The President's Tweets and the Future of Shame

05/26/2015 10:56 am ET | Updated May 25, 2016

Last week the new Twitter account @POTUS of President Obama became a lightning rod for the worst in social media behavior. Within minutes of its setup, as reported in the New York Times, the account was flooded with vitriolic racist tweets, complete with hideous images, including one of Mr. Obama with his neck in a noose.  Many troubling issues arise from this shameful behavior, but at the center is shame itself.

Behavior on the Internet, Twitter, and other social media outlets has become shameless, and at the same time, these outlets are being used to publicly shame people, especially innocent high school students being electronically bullied by cruel classmates. Shameless behavior has no consequences, and social media and the Internet afford easy anonymity. Put these two elements together, and you've got the perfect recipe for anti-social trends that keep building and building.

I can speak personally to this.  For years my Twitter account as well as the blogosphere has been replete with personal attacks against me, most of them from noisy skeptics of the Richard Dawkins stripe. Their chief complaint is that I am an enemy of science. In reality, I've published around a dozen peer-reviewed articles in science journals, interview premier scientists for cable television, and write books with the same front-rank scientists. But the facts don't matter to people who act shamelessly.

The most recent brouhaha, which was totally pointless, arose in the Washington Post, where one of its blogs reprinted an attack from Mr. Steven Newton, a barely credentialed "scientist" with a master's degree in geology who belongs to the scurrilous skeptical band. Stepping beyond the usual invective, he called me a creationist and evolution denier. It's a contemptible accusation given my published record, where I have argued against both positions, not for them. But like the nonsensical conspiracy theory about Texas being taken over by martial law, or the Swift-boating of John Kerry, or the Obama birth certificate crazies, social media and the Internet gives shameless people the widest platform ever conceived.

We can't legislate morality, much less suppress free speech. But two facts are undeniable: Shameful behavior is spreading out of control, and the evil genii can't be put back in the bottle. In the days when print media were dominant, a newspaper retraction, although never as widely publicized as the false story about a person, at least had a fighting chance. Today, high schoolers have tried suicide, sometimes successfully, as their only escape from shameless behavior. And even after the suicide, the cyber-bullies mock and ridicule their victim.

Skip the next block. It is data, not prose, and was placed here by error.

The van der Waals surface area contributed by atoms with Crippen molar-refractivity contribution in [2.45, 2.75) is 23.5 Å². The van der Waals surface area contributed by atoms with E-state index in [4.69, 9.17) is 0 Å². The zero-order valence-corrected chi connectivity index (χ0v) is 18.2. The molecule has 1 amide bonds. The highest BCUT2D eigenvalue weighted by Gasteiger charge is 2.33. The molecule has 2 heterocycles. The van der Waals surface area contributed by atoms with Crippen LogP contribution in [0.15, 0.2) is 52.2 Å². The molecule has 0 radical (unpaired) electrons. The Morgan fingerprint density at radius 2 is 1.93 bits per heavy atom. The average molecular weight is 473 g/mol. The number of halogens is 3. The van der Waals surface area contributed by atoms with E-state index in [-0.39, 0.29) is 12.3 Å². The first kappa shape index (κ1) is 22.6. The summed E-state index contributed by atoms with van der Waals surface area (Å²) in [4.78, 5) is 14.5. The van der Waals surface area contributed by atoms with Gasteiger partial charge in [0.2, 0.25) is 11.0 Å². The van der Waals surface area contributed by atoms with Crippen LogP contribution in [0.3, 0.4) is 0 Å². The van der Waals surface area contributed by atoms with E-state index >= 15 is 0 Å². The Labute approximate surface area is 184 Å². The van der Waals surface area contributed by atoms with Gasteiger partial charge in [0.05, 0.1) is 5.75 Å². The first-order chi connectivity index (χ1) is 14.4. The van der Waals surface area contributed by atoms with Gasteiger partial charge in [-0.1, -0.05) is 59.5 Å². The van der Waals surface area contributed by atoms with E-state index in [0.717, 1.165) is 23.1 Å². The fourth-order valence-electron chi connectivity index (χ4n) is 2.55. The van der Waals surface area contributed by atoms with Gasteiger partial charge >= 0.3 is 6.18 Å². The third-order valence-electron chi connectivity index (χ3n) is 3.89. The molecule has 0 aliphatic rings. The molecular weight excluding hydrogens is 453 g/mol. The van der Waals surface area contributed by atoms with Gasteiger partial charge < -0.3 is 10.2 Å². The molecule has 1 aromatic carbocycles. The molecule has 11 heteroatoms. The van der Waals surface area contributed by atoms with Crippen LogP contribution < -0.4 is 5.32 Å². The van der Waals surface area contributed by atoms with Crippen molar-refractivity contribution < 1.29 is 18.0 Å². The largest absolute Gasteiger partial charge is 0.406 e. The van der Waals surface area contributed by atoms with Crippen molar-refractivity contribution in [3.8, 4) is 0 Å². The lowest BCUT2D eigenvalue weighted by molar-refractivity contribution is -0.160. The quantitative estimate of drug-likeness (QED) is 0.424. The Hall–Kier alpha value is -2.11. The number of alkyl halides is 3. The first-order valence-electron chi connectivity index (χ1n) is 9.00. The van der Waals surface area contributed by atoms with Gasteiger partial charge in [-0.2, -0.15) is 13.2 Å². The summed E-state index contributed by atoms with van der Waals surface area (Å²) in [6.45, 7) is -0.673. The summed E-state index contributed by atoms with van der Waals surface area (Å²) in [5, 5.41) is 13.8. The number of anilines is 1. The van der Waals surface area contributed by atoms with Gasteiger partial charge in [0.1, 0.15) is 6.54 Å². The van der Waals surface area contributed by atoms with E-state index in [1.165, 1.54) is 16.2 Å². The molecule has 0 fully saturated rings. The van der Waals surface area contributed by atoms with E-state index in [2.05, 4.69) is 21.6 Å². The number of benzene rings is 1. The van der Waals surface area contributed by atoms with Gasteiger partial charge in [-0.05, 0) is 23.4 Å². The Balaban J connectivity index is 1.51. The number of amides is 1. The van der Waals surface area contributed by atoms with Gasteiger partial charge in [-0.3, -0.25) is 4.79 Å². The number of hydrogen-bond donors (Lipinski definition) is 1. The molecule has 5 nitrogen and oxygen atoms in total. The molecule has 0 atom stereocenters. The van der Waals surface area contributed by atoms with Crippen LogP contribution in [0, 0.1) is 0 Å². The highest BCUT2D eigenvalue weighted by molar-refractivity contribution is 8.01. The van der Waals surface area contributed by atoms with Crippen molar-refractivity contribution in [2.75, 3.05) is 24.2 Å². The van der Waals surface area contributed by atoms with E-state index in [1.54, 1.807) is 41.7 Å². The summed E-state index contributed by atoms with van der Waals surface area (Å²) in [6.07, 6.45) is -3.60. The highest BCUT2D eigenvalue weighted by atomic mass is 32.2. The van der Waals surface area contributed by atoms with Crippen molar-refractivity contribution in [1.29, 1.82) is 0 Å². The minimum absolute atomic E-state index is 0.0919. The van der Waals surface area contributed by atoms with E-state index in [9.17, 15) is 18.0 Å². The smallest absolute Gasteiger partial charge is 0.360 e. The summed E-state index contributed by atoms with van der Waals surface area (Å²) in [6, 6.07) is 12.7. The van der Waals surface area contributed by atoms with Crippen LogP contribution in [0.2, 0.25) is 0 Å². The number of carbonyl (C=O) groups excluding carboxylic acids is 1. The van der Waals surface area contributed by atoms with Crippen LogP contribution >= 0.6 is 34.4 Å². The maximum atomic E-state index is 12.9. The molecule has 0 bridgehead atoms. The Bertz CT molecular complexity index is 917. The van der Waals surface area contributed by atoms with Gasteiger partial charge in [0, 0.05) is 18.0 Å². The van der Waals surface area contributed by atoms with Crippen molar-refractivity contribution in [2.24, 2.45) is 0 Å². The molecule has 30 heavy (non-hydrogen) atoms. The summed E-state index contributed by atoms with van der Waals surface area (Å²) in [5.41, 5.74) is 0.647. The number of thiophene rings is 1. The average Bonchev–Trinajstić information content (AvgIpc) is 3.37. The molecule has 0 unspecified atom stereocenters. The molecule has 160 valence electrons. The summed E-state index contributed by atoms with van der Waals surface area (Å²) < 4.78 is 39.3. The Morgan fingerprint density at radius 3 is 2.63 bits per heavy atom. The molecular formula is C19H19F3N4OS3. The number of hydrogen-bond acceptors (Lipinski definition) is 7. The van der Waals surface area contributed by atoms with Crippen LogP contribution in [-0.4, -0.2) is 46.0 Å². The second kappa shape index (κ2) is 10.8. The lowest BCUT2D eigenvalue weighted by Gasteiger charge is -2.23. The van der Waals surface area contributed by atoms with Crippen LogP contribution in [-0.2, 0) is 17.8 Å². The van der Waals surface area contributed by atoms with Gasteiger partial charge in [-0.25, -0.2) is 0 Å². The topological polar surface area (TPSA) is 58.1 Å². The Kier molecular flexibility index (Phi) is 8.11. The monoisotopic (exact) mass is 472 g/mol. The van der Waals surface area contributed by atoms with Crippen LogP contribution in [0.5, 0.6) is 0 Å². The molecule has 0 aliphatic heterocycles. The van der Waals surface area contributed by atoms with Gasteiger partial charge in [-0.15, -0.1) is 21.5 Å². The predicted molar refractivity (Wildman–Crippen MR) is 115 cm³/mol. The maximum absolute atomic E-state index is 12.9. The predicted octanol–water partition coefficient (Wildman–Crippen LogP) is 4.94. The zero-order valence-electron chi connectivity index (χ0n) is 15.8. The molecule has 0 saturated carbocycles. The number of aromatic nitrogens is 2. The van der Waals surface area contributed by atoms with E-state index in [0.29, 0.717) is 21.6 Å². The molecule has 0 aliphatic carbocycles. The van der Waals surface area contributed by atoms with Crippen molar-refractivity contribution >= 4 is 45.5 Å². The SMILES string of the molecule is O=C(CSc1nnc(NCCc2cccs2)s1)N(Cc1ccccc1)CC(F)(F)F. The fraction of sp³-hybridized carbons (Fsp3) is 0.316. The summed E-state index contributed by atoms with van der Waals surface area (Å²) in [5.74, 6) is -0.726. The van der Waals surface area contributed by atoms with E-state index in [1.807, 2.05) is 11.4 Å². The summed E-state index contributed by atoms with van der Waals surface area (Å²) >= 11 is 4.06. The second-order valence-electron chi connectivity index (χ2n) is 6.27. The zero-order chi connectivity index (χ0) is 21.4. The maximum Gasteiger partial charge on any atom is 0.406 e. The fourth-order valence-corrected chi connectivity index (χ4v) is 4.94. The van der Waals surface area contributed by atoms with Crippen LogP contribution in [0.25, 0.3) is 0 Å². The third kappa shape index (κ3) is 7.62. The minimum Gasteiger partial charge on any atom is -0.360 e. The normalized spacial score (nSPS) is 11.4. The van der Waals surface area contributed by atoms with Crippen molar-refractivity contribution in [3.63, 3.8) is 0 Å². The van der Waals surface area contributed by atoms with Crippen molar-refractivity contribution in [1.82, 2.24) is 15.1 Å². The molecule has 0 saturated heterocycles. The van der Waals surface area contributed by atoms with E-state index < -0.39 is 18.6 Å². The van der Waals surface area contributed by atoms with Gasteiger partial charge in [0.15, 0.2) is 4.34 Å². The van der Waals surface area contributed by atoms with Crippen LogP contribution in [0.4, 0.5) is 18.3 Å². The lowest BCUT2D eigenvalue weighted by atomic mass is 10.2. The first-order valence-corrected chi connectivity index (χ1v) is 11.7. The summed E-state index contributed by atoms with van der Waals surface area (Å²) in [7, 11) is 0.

To be realistic, every society has had ignorant, angry, and embittered members, and no one of adult age can be surprised that even the President of the United States is treated as if a lynching mob in the Old South had gathered. Racists, crazies, militant skeptics and their cohorts, the militant atheists, all believe in the story they peddle, and belief binds them in "mind-forged manacles," to quote William Blake.

The most famous rebuke to shamelessness was directed against the infamous Sen. Joe McCarthy by a lawyer for the defense, Joseph N. Welch standing up for a client targeted by McCarthy's anti-Communist witch hunt: "Let us not assassinate this lad further, Senator. You've done enough. Have you no sense of decency, sir? At long last, have you left no sense of decency?"  McCarthy didn't apologize, because like the shameless on social media, he had no sense of decency. Welch was lucky that the cameras were rolling and his rebuke went public, allowing a decent American public to see McCarthy for what he was.

Today the problem is more disturbing because shameless people are at once public and anonymous. Their only aim is to get their victims to squeal; then they feel well rewarded. Human nature has two kinds of shame, the kind that comes from personal conscience, which keeps us aligned with our moral compass, and a toxic shame that attacks us in the night. A general sense of guilt we carry for no specific reason.  It's toxic shame that these predators rely upon, which is why their victims go into deep distress even though they are innocent.

Since it's the worst in human nature that mounts shameless attacks and feels their sting, a very deep problem is facing us, where perpetrator and victim are bound together. In my own case, I find myself lashing out--I've done my best to bring Mr. Newton, my latest outrageous attacker, to his senses--but shaming the shameless rarely works. The only solution is to examine and heal our own collective shame, both the kind rooted in conscience and the toxic kind, so we can find a way to return to the decent America we still idealize.

Deepak Chopra, M.D. is the author of more than 80 books with twenty-two New York Times bestsellers. He serves as the founder of The Chopra Foundation and co-founder of The Chopra Center for Wellbeing. His latest book is The 13th Disciple: A Spiritual Adventure.